Protection and abuse: divorce, restraining orders and domestic violence

In early March 2013, the Bergen County Police Department responded to Dwight Gooden's home after receiving a domestic complaint. The former Mets and Yankees pitcher was subsequently issued a restraining order after allegedly threatening his wife.

Last November, Gooden's wife filed for divorce from the 48-year-old former professional baseball player. After the March incident, Gooden was ordered to limit contact not only with his estranged wife, but also with his children.

With his divorce pending, the restraining order will undoubtedly compromise some rights and responsibilities associated with the former athlete's divorce case. Restraining orders often go hand-in-hand with marital breakups, as some proceedings are the result of a history of violence and domestic abuse. However, it is important to recognize that these legal instruments can also be used to gain the upper hand in custody or other divorce-related matters.

Restraining orders

Restraining orders are critical to the safety of many domestic abuse victims. While some argue that the instruments are no more than a piece of paper, others suggest that the orders are acknowledged and respected by many offenders. When used properly, the orders help protect victims and limit the rights of abusers. Unfortunately, because protective orders are easy to obtain, they are sometimes abused - particularly against men. Men are much more likely than female spouses to have an order enforced against them during divorce proceedings.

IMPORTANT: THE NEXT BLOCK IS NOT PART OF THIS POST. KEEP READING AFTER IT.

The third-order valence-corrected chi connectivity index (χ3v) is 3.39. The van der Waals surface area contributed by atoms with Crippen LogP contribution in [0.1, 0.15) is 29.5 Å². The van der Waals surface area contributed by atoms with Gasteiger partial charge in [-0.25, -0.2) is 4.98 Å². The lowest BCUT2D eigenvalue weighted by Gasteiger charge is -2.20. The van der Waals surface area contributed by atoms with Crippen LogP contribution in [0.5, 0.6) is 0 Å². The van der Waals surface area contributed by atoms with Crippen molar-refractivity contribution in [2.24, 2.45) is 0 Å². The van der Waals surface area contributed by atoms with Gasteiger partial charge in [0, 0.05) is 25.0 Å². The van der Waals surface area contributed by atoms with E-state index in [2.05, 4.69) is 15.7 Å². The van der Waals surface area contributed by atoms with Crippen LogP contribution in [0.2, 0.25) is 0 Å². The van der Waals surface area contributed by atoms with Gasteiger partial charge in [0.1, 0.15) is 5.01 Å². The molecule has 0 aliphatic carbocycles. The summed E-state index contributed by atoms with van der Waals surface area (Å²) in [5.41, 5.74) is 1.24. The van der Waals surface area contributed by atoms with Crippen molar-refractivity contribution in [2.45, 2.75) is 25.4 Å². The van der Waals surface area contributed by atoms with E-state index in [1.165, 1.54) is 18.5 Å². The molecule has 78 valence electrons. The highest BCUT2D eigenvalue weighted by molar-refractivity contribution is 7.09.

Furthermore, protective orders often ruin the reputations of those on the receiving end, linking them with violence or danger. Despite the impact on a person's social, emotional and financial well-being, the U.S. Department of Justice reports that there are approximately two to three million temporary restraining orders issued in the United States annually.

Frivolously obtained protective orders can limit the options of recipients, especially in child custody cases. Although joint custody is presumed in many states, many jurisdictions automatically provide the victim with legal custody if a final restraining order is issued after a finding of domestic abuse. This eliminates the possibility of joint custody unless the other party seeks to overturn the restraining order. It may also require the recipient of the restraining order to have supervised visitation with children or no visitation at all.

Despite the potentially complicating effect on the divorce process, protective orders issued for lawful reasons can help protect the lives of victims and their children. If you are involved in a divorce dispute and domestic violence or false allegations of domestic violence have been part of your marriage, contact an experienced family law attorney. A lawyer can aid you in the fight for a strong and secure future.